First-degree battery constitutes Arkansas' most serious battery charge. Generally, these penalties apply when both the harm and the risk of harm increase.
The following actions that result in serious physical injury to another are considered first-degree batteries:
First-degree battery also occurs when the victim receives physical injuries and the defendant purposely engaged in the harmful conduct while using a firearm or knowingly targeted a pregnant woman and caused serious harm to the unborn child. Finally, Arkansas considers it first-degree battery when the victim suffers serious and permanent disfigurement or disability, such as permanently losing their sight or a limb.
Arkansas classifies first-degree battery as either a Class B or Class Y felony. Penalties for battery in the first degree can include a fine of up to $15,000 and 5 to 20 years in prison (Class B) or 10 to 40 years in prison (Class Y).
Arkansas imposes enhanced penalties that either tack on additional incarceration time or impose mandatory penalties under the following circumstances.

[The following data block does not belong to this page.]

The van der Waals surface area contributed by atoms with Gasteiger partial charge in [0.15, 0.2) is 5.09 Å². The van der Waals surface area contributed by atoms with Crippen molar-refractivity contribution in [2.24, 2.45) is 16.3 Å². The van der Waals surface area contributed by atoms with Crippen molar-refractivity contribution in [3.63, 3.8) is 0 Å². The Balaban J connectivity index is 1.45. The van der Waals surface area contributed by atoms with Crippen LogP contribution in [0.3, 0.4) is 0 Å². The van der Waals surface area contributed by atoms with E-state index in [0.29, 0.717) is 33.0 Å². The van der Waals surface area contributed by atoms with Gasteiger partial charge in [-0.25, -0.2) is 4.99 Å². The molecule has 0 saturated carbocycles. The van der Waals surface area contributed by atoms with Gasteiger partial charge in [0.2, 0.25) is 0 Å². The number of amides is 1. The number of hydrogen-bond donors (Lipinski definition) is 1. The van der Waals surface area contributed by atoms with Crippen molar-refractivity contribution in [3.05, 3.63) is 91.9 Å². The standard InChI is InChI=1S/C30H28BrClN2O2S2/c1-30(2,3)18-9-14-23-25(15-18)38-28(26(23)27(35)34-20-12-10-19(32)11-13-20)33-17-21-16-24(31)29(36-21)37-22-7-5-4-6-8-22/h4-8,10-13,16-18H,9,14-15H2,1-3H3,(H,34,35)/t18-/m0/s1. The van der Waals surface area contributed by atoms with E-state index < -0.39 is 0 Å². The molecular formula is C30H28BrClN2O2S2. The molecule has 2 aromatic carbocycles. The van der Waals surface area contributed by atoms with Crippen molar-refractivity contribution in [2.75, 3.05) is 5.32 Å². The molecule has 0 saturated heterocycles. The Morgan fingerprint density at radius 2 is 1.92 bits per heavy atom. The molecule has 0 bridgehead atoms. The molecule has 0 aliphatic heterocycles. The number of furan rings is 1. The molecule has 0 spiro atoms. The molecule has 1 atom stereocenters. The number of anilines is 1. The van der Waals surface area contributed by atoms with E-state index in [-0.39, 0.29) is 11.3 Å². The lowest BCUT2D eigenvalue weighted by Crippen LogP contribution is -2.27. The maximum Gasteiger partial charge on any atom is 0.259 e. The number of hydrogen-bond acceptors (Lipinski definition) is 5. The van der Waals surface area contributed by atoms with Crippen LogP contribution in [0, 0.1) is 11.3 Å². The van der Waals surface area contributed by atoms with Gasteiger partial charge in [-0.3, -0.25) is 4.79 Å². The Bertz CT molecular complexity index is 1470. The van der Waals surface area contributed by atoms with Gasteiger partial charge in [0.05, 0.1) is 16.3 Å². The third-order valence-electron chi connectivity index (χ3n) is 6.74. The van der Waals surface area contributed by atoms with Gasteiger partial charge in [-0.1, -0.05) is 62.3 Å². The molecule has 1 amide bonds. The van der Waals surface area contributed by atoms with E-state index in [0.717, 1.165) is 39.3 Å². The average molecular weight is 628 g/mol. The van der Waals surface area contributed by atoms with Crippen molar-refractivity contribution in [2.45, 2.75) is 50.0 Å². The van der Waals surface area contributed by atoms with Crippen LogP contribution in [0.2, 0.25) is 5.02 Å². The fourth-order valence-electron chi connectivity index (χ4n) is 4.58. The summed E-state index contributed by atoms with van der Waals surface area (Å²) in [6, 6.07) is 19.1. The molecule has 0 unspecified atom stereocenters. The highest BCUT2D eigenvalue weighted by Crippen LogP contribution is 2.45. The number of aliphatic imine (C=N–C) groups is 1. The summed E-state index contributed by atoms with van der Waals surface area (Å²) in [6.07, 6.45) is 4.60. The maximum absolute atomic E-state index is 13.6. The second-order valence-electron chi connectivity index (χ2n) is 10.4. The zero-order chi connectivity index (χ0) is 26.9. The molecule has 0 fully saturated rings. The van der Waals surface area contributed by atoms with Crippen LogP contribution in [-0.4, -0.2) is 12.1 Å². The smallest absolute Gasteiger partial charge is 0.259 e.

Law enforcement. Offenders who purposely commit battery against an individual because they are a law enforcement officer face an additional six months to two years of incarceration.
First responder. A person commits third-degree battery by knowingly causing physical contact with a first responder by spitting, throwing, or transferring bodily substances on the first responder. No injury is required. This Class A misdemeanor has a mandatory fine of $2,500 and requires a minimum of 30 days in jail and up to a year in jail.
Child present. A person who commits battery in the presence of a child may be subject to an additional term of imprisonment of 1 to 10 years.
Battery convictions can involve significant consequences, such as substantial fines and incarceration time. Having a violent crime on your criminal record can make it difficult to get a job or housing. It can also be used in future sentencing decisions. If you've been charged with battery, contact a local criminal defense attorney as soon as possible. A qualified lawyer can explain the relevant law and discuss possible defenses unique to your situation.
(Ark. Code §§ 5-1-102; 5-2-202; 5-4-201, -401, -702, -704; 5-13-201 to -203 (2021).)